Ho Kwon Ping’s Self-Serving Proposals Have No Merit.
Yesterday I wrote about why the general Singaporean public paying for foreign workers’ medical care was a bad idea. If companies are allowed to get away without providing adequate medical coverage for their foreign workers this would effectively be a subsidy to those employers to employ foreign workers rather than Singaporeans.
Today I read about the proposals from the Executive Chairman of Banyan Tree, a luxury hotels and resorts group, Ho Kwon Ping.
Who is Ho Kwon Ping?
Mr Ho was detained in the 1970s for writing critical articles about the PAP Government. During his imprisonment, according to an interview he gave to the BBC, he had a conversion realising that he wasn’t Nelson Mandela. Purely coincidentally he became very rich but after assuming the leadership of the family business and purely coincidentally he has become a vocal supporter of the PAP.
What is his proposal?
Ho advocates converting the foreign workers’ levy into a deferred savings account akin to CPF, which the foreign worker would be able to withdraw when he left Singapore.
What is the Foreign Worker’s Levy?
This is a sum paid to the government by the employer. At the moment the foreign worker levy acts as a tax on the use of foreign labour. It should make foreign workers more expensive to employ and thus encourage employers to substitute Singaporeans.
Isn’t that a good thing?
Unfortunately, as I have pointed out repeatedly, if the supply of foreign labour is inelastic ( which means that even if their salaries are cut the amount of labour supplied does not fall by very much ) the levy could act merely to drive down wages for foreign workers while the gross cost to the employer (wage plus levy) remains unchanged. In this case the government is benefitting from the levy but the foreign workers are worse off. Most importantly Singaporeans are even worse off as no new jobs have been created for Singaporeans.
So the Foreign workers levy doesn’t help Singaporeans and is ineffective.
So isn’t Ho’s proposal an improvement?
Ho’s proposal is to convert the levy into a deferred savings account for the foreign workers. The same problems apply.
- Employers can theoretically reduce their foreign workers’ direct pay by up to the full amount of the deferred savings because these workers will be able to access their savings when they return to their home country.
- Given foreign workers’ weak bargaining power it is likely that employers will be able to cut their direct pay substantially.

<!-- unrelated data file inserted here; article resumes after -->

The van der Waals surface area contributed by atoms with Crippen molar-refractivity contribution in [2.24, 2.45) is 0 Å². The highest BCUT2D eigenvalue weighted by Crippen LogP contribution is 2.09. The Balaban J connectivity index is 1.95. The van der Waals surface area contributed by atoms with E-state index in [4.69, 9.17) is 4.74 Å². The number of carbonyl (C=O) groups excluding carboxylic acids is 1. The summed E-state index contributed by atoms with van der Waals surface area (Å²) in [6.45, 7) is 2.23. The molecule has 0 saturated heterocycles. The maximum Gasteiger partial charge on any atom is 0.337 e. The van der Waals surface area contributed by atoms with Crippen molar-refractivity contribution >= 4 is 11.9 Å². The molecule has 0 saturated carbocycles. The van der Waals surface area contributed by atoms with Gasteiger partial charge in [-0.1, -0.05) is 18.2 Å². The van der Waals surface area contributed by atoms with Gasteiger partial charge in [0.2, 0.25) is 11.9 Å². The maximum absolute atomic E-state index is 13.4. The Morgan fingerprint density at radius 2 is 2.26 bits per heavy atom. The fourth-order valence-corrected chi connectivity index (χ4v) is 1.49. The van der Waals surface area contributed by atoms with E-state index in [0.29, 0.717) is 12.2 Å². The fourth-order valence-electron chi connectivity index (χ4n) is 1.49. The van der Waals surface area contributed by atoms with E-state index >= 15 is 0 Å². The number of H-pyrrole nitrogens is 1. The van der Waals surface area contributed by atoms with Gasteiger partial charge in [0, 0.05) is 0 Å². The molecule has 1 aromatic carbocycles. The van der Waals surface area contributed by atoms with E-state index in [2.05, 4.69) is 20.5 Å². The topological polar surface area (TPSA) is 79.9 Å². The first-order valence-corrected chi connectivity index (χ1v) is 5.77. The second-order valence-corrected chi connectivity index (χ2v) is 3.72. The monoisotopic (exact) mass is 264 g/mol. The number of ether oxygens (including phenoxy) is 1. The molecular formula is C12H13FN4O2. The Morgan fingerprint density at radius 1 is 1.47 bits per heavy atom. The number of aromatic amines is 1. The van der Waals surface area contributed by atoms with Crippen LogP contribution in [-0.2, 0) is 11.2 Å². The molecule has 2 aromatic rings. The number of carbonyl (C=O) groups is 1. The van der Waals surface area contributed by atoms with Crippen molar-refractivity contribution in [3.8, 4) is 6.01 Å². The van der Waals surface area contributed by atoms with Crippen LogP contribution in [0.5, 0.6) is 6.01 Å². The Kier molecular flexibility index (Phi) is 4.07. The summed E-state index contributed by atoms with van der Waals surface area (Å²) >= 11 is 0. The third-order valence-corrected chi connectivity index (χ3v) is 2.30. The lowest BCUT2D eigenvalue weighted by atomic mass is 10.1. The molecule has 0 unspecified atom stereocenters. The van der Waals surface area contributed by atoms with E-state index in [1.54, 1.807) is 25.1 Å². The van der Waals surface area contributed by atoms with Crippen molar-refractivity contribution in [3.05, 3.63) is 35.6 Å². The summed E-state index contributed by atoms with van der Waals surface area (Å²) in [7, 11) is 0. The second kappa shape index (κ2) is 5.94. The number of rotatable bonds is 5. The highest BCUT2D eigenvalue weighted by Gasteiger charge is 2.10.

- Ho’s proposal thus amounts effectively to a removal of the tax on foreign labour.
- Employers are likely to respond by employing MORE foreign labour and cutting back on their usage of Singaporeans as far as they are able.
Why is that self -serving?
While the number of Mr Ho’s employees in Singapore appears to be small, he speaks clearly with the economic interests of employers in mind and not Singaporean workers or even foreign workers.
What’s your solution?
- A better solution would be to have a minimum wage that was mandatory for all workers, both local and foreign.
- This would remove the ability of employers to drive down foreign workers’ wages to the detriment of Singaporeans competing with them for jobs.
- The levy could then be converted into a CPF account for foreign workers or retained as a tax on foreign labour.
My preference would be to have a cap on the overall number of foreign workers and then auction the entitlements to the highest bidders. This would ensure that foreign workers were allocated to where they would be most productive while controlling the overall levels. The cap could be adjusted up and down to keep wage growth in line with productivity growth.
Unfortunately judging by the comments on my Facebook page many employers are unhappy that the Government is not subsidising them more to take on foreign workers and making it easier for them to employ foreigners. This will always be so as far as employers are concerned. Labour can never be cheap enough. Slave owners in the American South worried that if slavery was abolished labour would become too expensive to allow them to profitably grow cotton and other crops.
Lets hope that Singaporeans are not too naïve to see through the arguments of special interest groups that appear to have altruistic motives but are actually trying to gain a commercial advantage.